European stock markets suffered severe losses on Tuesday morning, after data regarding China's manufacturing activity confirmed worries about the country's underlying economy.
The UK's FTSE 100 was down around 1.8% just minutes after the bell, but it was weighed down even more after Markit's PMI data showed a further slowdown of manufacturing activity in the Eurozone. According to the Purchasing Managers' Index, activity was grew less than it did in July, which raised concerns that the economy is not growing as much as expected.
In a response to the Eurozone data, the FTSE 100 dropped more than 2.2%, while Germany's Dax suffered a loss of 2.7% after it was already down more than 2% just minutes following the opening. France's CAC 49 dropped by more than 2.5%.
However, some economists think the situation in the Eurozone is not as bad as the data suggest. Howard Archer, chief economist at worldwide think tank IHS Global Insight, argued that the bigger picture showed that the zone is far from doomed.
He said: "Overall, the conditions remain in place for a modest Eurozone cyclical upturn, and it is notable that overall Eurozone business and consumer confidence rose to a four-year high in August according to the European Commission."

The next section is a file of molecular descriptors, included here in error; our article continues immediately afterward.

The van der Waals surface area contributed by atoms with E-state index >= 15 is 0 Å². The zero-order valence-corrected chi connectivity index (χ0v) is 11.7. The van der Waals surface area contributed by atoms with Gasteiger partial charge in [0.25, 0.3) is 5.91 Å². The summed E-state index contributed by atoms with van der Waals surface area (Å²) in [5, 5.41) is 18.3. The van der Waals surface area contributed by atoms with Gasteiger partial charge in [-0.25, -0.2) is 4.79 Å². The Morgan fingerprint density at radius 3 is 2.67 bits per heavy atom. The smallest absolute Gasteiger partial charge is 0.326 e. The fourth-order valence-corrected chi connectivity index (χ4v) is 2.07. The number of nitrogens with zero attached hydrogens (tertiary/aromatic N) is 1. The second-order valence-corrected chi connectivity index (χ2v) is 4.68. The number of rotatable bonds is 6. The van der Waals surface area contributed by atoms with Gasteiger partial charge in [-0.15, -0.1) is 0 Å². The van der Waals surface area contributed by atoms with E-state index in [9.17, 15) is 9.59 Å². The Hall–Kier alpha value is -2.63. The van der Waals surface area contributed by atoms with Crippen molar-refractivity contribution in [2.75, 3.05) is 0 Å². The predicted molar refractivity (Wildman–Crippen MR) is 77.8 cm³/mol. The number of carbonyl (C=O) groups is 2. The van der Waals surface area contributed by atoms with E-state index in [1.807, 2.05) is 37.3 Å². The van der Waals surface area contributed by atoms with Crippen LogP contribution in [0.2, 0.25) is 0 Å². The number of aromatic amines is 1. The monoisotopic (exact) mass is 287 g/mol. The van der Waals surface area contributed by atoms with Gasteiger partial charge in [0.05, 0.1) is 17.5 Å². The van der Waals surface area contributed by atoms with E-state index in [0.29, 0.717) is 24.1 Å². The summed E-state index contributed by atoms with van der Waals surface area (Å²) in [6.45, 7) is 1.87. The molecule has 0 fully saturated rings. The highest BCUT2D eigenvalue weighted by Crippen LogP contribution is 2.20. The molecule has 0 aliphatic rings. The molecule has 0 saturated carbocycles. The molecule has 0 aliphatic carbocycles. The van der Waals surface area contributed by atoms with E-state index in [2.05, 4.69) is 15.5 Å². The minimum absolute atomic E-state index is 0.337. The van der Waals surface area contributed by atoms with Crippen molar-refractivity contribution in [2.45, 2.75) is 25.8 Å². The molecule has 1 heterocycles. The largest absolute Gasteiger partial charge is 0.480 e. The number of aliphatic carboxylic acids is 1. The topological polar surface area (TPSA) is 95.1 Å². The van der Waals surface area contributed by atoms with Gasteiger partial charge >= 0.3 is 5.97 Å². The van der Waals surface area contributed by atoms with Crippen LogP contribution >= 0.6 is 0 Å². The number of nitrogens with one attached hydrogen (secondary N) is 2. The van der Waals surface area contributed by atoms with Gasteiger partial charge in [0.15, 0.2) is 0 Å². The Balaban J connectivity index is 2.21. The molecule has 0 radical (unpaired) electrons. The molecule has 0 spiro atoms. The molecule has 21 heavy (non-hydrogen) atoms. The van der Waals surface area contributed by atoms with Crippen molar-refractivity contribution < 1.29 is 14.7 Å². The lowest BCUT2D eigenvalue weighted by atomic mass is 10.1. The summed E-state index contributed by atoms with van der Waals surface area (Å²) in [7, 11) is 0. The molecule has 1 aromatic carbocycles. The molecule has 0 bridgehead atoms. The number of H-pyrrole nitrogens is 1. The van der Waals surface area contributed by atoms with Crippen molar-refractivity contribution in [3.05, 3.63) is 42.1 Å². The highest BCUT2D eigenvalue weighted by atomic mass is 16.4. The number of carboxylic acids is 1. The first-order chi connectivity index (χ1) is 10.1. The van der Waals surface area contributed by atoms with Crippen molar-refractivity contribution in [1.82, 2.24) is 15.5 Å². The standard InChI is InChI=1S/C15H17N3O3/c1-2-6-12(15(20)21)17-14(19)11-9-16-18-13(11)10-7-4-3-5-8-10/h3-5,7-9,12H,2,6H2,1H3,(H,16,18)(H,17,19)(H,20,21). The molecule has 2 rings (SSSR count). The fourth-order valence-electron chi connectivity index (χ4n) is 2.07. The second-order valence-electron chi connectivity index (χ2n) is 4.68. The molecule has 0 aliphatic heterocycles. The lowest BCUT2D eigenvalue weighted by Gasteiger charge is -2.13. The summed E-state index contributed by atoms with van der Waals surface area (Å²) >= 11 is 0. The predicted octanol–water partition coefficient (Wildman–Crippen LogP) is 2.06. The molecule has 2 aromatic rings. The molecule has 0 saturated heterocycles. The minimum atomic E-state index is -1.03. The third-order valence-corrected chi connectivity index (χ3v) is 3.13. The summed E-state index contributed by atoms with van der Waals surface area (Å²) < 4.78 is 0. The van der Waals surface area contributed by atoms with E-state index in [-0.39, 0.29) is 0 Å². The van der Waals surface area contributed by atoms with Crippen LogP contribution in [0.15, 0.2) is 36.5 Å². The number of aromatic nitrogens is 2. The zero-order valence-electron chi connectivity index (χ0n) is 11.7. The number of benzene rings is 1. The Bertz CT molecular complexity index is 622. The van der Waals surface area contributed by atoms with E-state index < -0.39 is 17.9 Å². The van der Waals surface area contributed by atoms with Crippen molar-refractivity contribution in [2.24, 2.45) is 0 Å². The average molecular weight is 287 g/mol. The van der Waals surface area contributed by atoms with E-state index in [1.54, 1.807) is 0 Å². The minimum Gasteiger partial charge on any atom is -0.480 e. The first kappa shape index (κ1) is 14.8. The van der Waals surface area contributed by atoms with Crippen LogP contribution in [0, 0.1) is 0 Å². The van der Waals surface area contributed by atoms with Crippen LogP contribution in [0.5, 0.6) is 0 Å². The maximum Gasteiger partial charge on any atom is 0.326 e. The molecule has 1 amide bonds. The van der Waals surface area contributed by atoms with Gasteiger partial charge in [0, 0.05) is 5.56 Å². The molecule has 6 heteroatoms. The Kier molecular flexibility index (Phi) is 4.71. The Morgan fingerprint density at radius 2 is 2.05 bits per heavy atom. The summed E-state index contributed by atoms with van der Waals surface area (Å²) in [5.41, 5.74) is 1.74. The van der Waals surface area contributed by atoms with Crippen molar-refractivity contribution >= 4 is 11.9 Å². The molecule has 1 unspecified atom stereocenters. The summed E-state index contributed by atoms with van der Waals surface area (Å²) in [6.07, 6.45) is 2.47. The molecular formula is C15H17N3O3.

On the back of poor manufacturing data in the Eurozone as well as in China, mining and other commodities dependent companies were ahead of the pack nose-diving on the FTSE 100.
In China, Shanghai Composite lost 1.23% on Monday, after erasing trillions of dollars in the week before. The index depends largely on working class Chinese who have their life savings invested in shares and are worried about the economic situation in the country. The government, despite extensive efforts, did not manage to stem the rout, resulting in a decline of global stock markets.
Michael van Dulken and Augustin Eden, analysts at Accendo Markets said that investors are "asking whether this is pause before another leg up, or merely the resumption of the ugly downtrendsince mid-August."
They said that the drop in European stocks "sees September start on a downer with risk appetite sapped by more disappointing China PMI data –manufacturing contracting to 3 year low ... maintaining investor anxiety about the impact of economic slowdown on global growth. The Services sector may remain buoyant (expanding, but more slowly) but this is offering little relief".